Facilities Available at this Park
The group campsite is a short 50m walk from parking lot #1. The site offers a pit toilet, large group shelter with wood stove, five (5) picnic tables, and a single outside group fire pit. Drinking water is available. All wood must be brought in by the party or purchased from Mt. Seymour Resorts.
Regular group camping charges per night are the base rate for the site, which is $80.00/group site/night, plus $5/adult (16+, minimum charge for 15 adults), plus $1/child (6-15). Children under 6 are free!
This park has five day-use/picnic areas:
Old Buck Trailhead
This is not a picnic area. This day-use area provides parking for the lower mountain trails. It is a popular spot to go on a mountain bike ride or walk your dog. Trails from this spot are varied in length and continue to the top of the mountain. A pit toilet is provided as well as an information board, park map and park brochures. It is located near the park entrance on the west side of the road.
Baden Powell Trailhead
This area provides parking for about 7 vehicles to access the Baden Powell Trail. There are two picnic tables located under the forest canopy on the east side of the road. There is one pit toilet that is wheelchair accessible, however there is a steep incline that may require assistance. An information kiosk contains a park map.
Vancouver Picnic Area
The Vancouver picnic area is a nice spot to have an afternoon picnic. There are three tables available as well as a pit toilet and park information shelter. Access to the Mushroom parking lot trail as well as the old buck access trail start here. Many people begin their mountain biking day from this parking lot. On a nice weekend day, this area may be very busy.
Deep Cove Lookout
Deep Cove lookout is a popular destination for great views west toward the Fraser Valley and Mount Baker. There is access to the upper mountain trails from this area via perimeter trail as well as access to the Upper Old Buck Trail. Facilities include a pit toilet, park information shelter and parking for approximately 15 vehicles. No tables.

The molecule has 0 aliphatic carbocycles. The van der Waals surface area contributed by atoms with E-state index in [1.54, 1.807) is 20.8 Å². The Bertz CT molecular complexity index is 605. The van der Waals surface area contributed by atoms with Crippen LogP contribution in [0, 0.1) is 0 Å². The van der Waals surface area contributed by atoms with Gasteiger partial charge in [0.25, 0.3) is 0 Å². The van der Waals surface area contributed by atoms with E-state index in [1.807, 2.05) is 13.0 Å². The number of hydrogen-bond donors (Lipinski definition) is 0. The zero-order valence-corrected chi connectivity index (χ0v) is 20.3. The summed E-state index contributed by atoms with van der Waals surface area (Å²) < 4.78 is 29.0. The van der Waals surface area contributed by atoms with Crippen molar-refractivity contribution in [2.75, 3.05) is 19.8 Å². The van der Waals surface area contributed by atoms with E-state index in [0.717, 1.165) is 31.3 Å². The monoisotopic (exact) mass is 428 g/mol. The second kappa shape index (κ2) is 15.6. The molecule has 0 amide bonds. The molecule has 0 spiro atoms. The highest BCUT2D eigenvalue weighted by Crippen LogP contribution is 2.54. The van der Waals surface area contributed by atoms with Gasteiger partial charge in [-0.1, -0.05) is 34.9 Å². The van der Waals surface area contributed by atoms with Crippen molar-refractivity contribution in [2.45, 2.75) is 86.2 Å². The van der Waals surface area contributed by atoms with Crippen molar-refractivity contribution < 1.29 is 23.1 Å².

Mount Seymour Trailhead
Located at the end of Mount Seymour Road, this trailhead offers access to upper mountain trails. The park information kiosk contains a map, summer and winter trail updates and, in the winter, an Avalanche Advisory bulletin. The park information kiosks are at the base of the controlled recreation area (CRA) operated by Mt. Seymour Resorts Ltd. Flush toilets are available as well as a cafeteria, telephone and change rooms. In the summer months, picnic tables are set in a grassy area just north of the parking lot. Visitors during the winter season (November to April) who are not using the CRA but wish to enjoy the backcountry are required to park in parking lots 1 and 5. Overnight parking is permitted in parking lot 1.
Pit or Flush Toilets
The group campsite is available year-round for walk-in camping. Group campsite reservation information »
Specific sites are not designated. Campers should choose locations carefully to avoid environmental damage and be prepared for all weather conditions. Open fires are not permitted in the backcountry. Currently, backcountry camping fees are not being collected.